Boston College hosted the conference “Refugees and Migration: Responding to a Global Humanitarian Crisis” last Friday, featuring a wide range of events discussing the various intricate issues making up the refugee crisis worldwide.
Gideon Maltz, executive director of the Tent Partnership for Refugees, and Sasha Chanoff, founder of RefugePoint, served as the day’s two keynote speakers. The event also featured panels on the current state of refugee and migrant dynamics, the work done by NGOs and national governments to help various problems, as well as local efforts to support refugees and migrants.
The conference was sponsored by BC and the Peace Islands Institute, with support from the Islamic Studies Program, Middle Eastern and Islamic Studies Student Association, International Studies Program, and the Global Citizenships Project at BC.
The “What Can be Done?” panel reviewed the work of the United Nations, NGO’s, and national governments in response to the refugee crisis.
“Resolving a humanitarian crisis and enabling return inevitably requires a political solution and investment in peace building,” said Matthew Reynolds, the regional representative from the United Nations High Commission on Refugees (UNHCR.)
UNHCR lead the development of a new approach to the refugee crisis called the Comprehensive Refugee Response Framework (CRRF). It is organized around four key objectives: to ease pressure on local communities and refugee countries, to enhance refugee resilience and self-reliance, to expand access to third-country solutions like humanitarian visas or academic scholarships, and to support conditions in countries of origin for the voluntary return of refugees.
Maryanne Loughry, associate director of the Jesuit Refugee Service in Australia, spoke about her organization’s presence in areas of crisis like Syria, Venezuela, and West Africa. The faith-based organization focuses on education and cyber, social, and legal work.
“[Jesuit Refugee Service] has a very strong advocacy role and one of our strengths is we bring the knowledge from the field and and we try to not only say what’s happening, but to bring the voice of the field to the international forum,” she said.
Since President Donald Trump took office, the refugee population in the United States has decreased from 100,000 to less than 45,000. The administration has taken steps to erode the Refugee Act in its pursuit of national security and a secure border, according to David Phillips, director of the peace-building and rights program at Columbia University. Reports of the number of refugees admitted to the United States this year range from 14,000 to 22,000 people.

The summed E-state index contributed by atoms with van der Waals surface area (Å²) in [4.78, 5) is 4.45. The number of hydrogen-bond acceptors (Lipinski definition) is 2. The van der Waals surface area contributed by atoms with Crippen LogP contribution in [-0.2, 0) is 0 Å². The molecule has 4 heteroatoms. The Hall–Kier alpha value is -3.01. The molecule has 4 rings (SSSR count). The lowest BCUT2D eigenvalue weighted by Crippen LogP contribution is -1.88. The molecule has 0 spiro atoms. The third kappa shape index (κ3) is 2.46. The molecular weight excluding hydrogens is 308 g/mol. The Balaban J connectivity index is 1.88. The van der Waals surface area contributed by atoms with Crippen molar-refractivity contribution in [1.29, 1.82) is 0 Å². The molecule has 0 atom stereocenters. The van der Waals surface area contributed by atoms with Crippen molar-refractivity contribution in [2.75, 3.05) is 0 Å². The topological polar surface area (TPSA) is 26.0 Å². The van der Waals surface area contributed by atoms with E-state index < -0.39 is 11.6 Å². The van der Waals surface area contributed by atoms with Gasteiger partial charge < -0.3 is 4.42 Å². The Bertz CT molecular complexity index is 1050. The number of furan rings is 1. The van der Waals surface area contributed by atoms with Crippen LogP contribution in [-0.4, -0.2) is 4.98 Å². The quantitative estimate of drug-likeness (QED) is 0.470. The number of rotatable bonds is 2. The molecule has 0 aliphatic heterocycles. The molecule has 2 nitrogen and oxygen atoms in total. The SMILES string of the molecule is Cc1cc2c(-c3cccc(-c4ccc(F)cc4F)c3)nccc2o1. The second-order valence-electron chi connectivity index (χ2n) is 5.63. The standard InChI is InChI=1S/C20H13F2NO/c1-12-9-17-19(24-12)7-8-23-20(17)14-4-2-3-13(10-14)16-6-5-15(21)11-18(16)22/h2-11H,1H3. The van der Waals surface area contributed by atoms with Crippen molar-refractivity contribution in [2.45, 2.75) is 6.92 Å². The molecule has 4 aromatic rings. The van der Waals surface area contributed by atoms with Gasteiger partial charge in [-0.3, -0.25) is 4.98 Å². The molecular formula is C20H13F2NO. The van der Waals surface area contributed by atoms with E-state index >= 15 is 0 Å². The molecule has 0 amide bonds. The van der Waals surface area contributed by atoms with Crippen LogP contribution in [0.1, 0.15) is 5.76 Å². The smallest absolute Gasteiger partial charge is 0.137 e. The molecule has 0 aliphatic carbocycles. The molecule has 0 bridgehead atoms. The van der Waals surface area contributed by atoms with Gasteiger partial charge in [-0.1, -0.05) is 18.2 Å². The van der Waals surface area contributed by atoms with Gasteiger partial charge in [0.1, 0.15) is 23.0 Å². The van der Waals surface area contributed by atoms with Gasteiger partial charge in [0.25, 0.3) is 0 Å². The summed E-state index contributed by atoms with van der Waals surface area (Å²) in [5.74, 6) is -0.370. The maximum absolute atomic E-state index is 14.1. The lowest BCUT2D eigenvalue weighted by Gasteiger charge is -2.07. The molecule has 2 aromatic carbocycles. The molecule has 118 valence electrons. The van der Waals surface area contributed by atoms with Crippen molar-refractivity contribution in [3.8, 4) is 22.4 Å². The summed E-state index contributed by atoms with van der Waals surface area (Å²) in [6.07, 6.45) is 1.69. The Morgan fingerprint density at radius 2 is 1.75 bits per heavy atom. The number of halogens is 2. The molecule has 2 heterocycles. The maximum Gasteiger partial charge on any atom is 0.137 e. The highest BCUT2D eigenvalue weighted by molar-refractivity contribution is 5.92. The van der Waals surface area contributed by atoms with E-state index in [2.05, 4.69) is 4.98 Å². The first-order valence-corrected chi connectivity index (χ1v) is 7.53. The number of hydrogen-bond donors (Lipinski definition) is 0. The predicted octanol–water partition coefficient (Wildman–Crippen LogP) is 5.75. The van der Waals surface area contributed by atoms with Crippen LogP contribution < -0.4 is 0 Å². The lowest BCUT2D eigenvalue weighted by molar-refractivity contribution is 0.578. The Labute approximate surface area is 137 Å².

“No one can dispute the importance of national security, but there needs to be a balanced approach looking at our national interest and our humane obligations,” Phillips said. “When you look at the enormous need of the refugee and humanitarian emergency in Syria, [the U.S.] is hardly stepping up to the plate and meeting those requirements.”
In his keynote address, Maltz focused on the intersection between the business world and the refugee crisis. His organization, the Tent Partnership for Refugees, works to encourage the private sector into playing a more active role in hiring, supporting, and investing in refugees and refugee-owned businesses. Hamdi Ulukaya, founder and CEO of Chobani Yogurt, launched the non-profit in 2015 after years of finding such opportunities in his own company.
“We try to make it as easy as possible for a company to leverage their business operations to reach refugees,” Maltz said. “We commission research, develop the case for why it makes sense for businesses to take action, connect companies to NGOs, and bring our company members together to learn from one another.”
In Maltz’s eyes, there are actually three separate refugee crises: the huge number of displaced peoples, the prolonged length of their displacement, and the uneven distribution of refugees—who often end up in low or middle-income countries that struggle to support them. High-income countries often ignore the potential benefits of stepping up, much to the chagrin of Maltz and his colleagues.